Turkey’s central bank raised its end-year inflation forecast to 8.9% on Wednesday, after three months of price rises throughout the coronavirus pandemic, but its chief remained optimistic that a downtrend would begin as soon as this month.
The 1.5 percentage point increase was driven by an upward revision in oil prices and food inflation projections, said Central Bank of the Republic of Turkey (CBRT) Governor Murat Uysal while presenting the third annual inflation report in the capital Ankara.
The bank had forecast year-end inflation of 7.4% in its previous quarterly report. It also raised its forecast for end-2021 inflation to 6.2%, up from a previous forecast of 5.4% at the briefing, at which Uysal said forecasts assume no second coronavirus wave.
He said the inflation figure is expected to fluctuate between 6.9% and 10.9% this year and could drop to 6.2% by the end of 2021.
As pandemic-related demand for goods gradually eases and things return to normal, Uysal said, “Inflation will enter a falling trend beginning in July.”
The governor said the bank reversed course and raised the forecast due in part to imports and food prices. A fall in goods and commodities should boost the current account balance, he added.
Inflation climbed more than expected to 12.62% year-on-year in June, official data showed, after it edged up to 11.39% a month earlier. Month-on-month, consumer prices rose 1.13%.
“Even if uncertainties regarding the global economy are taken into account, the second wave (of the coronavirus) will not restrict economic activities as compared with the first,” Uysal said.
The revisions, the governor said, are based on the assumption that there would be no second wave, and the world economy will start recovering.
The revision is also said to be signaling that the bank will not rush to resume interest-rate cuts after it halted an aggressive interest rate-cutting cycle in June and held policy steady this month.
'Risks on year-end projection'
Separately, in minutes of the last week’s Monetary Policy Committee Meeting, the bank Wednesday said the demand-driven disinflationary effects would become more prevalent in the second half of the year “but risks to the end-year projection are considered to be on the upside due to recent realizations in inflation.”
"Despite the restraining effects of aggregate demand conditions, the pandemic-related rise in unit costs has led to an increase in the trends of core inflation indicators," read the statement by the bank.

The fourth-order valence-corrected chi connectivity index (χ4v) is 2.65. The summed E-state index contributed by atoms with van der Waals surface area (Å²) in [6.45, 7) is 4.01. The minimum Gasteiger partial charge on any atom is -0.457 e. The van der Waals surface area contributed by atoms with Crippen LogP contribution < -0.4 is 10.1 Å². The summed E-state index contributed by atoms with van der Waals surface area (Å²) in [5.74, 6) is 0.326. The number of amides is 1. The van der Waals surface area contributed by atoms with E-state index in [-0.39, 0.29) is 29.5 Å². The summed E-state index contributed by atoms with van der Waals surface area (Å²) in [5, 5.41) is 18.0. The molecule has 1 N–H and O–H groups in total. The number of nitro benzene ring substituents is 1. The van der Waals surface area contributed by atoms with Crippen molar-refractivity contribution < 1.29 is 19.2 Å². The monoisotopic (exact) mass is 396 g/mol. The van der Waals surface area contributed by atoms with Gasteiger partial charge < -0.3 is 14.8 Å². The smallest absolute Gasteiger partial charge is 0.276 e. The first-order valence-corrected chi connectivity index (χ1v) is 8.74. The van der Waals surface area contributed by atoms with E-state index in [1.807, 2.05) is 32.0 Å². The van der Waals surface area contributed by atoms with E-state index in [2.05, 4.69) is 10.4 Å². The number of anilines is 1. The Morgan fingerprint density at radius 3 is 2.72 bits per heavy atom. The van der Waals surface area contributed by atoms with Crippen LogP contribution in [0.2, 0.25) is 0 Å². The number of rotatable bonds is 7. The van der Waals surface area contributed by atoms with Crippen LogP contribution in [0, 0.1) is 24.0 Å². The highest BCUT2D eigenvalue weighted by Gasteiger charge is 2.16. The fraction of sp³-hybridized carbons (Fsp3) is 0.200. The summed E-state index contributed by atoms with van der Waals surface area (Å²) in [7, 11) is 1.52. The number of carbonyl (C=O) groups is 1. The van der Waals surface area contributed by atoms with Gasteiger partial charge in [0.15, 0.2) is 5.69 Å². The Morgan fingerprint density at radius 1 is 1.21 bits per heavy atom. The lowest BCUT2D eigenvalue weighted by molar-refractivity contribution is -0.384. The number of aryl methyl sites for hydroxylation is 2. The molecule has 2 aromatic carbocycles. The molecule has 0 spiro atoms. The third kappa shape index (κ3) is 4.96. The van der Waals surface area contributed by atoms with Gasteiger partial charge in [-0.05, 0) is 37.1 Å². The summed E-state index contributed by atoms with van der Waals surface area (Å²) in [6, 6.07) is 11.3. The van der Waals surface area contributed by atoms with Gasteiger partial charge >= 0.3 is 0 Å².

It said international commodity prices have continued to restrain consumer inflation, while food inflation has risen due to seasonal and pandemic-related effects.
"As the normalization process continues, supply-side factors, which have prevailed recently due to pandemic-related restrictions, will phase out,” it read. “Indeed, leading indicators show that monthly price increases have started to slow down in services groups that have been subject to capacity constraints during the normalization process.”
Restrictions imposed to stop the coronavirus are hurting supply chains and driving inflation higher, Uysal said. “Our current monetary-policy stance is in line with the inflation outlook,” he said.
The forecast revision indicates that Turkey’s policy rate, currently at 8.25%, will be negative for the rest of the year when adjusted for inflation.
Prior to June, the bank had cut its key interest rate – the one-week repo rate – from 24% to 8.25% in less than a year in a muscular bid to stimulate the economy and more recently to counter the economic downturn brought on by the coronavirus outbreak.
The pace of economic recovery from the pandemic will depend on normalization steps, Uysal said.
The governor further stressed that in the second quarter of the year, developments regarding the spread of COVID-19 further deepened the weakening of global growth that started in the first quarter.
“Global economic activity has shown signs of a partial recovery in the third quarter due to the easing of measures to contain the pandemic and the gradual normalization steps,” he said. “Indeed, Purchasing Managers’ Index (PMI) data registered a rapid improvement and converged to the critical level of 50 in June, following the start of normalization in many countries as of May and early June.”
The PMI index ended a three-month period of moderation in June, having surged to 53.9, up from 40.9 May, passing above the 50 mark that separates expansion from contraction.
“While the recovery in global growth is expected to continue in the second half of the year, uncertainties on recovery remain high,” the governor noted.
Uysal underscored that despite rising food prices during the pandemic, headline inflation in advanced and emerging economies decreased in the second quarter on the back of weakened global growth outlook and declining crude oil prices.
The bank has also raised its 2020 average oil price forecast to $41.6 (TL 171) per barrel from $32.6.
Due to measures introduced by the central banks of advanced economies and the post-pandemic normalization phase, portfolio flows followed a relatively more positive course in July, he added. “On the back of continued expansionary monetary and fiscal policy steps, capital flows to emerging economies are expected to post some recovery in the second half of 2020,” he said.